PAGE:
Young Researcher Named Intel Finalist
High school student Samantha Scibelli—the youngest member of a research team headed by Heidi Jo Newberg, professor of physics, applied physics, and astronomy—has been selected as one of 40 finalists in the Intel Science Talent Search 2013. The talent search is the nation’s oldest, most prestigious pre-college
The high school senior is the first from the Burnt Hills-Ballston Lake Central Schools district to be named an Intel finalist. She is one of seven 2013 finalists from New York state and the only finalist from the Capital Region.
For her research project, “Census of Blue Stars in the Eighth Data Release of the Sloan Digital Sky Survey (SDSS),” Scibelli spent hundreds of hours viewing more than 12,000 blue stars, classifying them by temperature and luminosity. She discovered that roughly 10 percent were classified incorrectly and has recommended that SDSS add 11 new categories to account for binary stars, featureless stars, cataclysmic variable stars, and other rarer blue stars.
Proper classification can help ensure that astronomy researchers have access to accurate data. “I hope that, in some small way, my research provides data that others can use to learn more about the structure of our galaxy and the universe as a whole,” Scibelli said.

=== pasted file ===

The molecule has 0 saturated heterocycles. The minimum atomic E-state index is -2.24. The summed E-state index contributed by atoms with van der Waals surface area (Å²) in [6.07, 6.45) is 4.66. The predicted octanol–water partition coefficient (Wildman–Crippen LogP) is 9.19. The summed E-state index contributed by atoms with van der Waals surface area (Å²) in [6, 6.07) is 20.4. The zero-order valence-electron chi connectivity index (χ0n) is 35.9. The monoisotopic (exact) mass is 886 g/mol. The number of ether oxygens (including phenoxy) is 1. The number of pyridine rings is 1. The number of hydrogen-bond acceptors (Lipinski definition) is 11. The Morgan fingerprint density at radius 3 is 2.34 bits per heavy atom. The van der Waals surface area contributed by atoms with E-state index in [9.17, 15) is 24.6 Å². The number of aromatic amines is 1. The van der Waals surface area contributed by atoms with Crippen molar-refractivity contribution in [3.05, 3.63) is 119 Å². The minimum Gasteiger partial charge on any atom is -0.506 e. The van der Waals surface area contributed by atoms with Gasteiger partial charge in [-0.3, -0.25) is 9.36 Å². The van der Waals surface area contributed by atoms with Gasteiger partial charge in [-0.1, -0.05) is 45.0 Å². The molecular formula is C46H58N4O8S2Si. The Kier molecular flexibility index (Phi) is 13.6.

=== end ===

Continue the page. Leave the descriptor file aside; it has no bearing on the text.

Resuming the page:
She joined Newberg’s team in fall 2010, after being accepted to the science research program at Burnt Hills-Ballston Lake High School. The program gives students the opportunity to work on cutting-edge research and pairs them with professional mentors. Scibelli and Newberg were introduced by Scibelli’s research teacher, Regina Reals, who met Newberg at an event for the Dudley Observatory. Newberg is president of the organization’s board of trustees.
Newberg acknowledges some initial hesitation about accepting a high school student on the team, but any concerns vanished as soon as she met Scibelli.
“It was obvious that this was something she genuinely wanted,” Newberg said. “The drive and initiative came from deep within her.”
Once the project began, “Samantha accessed the Sloan data set on her laptop and looked at every one of those 12,000 spectra,” Newberg said. “She was just overtaken by the desire to classify all of them correctly. She’s incredible.”
The only age-related issues have been logistical. It can be difficult, for example, to arrange hotel accommodations for a researcher who is too young to have a credit card.
Scibelli has traveled with the rest of Newberg’s research team to present at national conferences and is preparing a paper for publication in a scientific journal. She also continues to participate in high school science fairs.
Next month, Scibelli and the 39 other Intel finalists will travel to Washington, D.C., where they will undergo a rigorous judging process, competing for $630,000 in prizes, including $100,000 for first place.
Although Scibelli has not yet decided where she will attend college this fall, she knows she wants to major in physics or astronomy and pursue a career in research—a decision cemented by her experience on Newberg’s team.
“Being a part of this research and being able to collaborate with professional scientists has been life-changing,” she said. “I look forward to a long and prosperous future in research, and I hope I can inspire other young students interested in math and science to follow in my footsteps.”
To read more about Scibelli and her experience at Rensselaer, go to approach.rpi.edu/.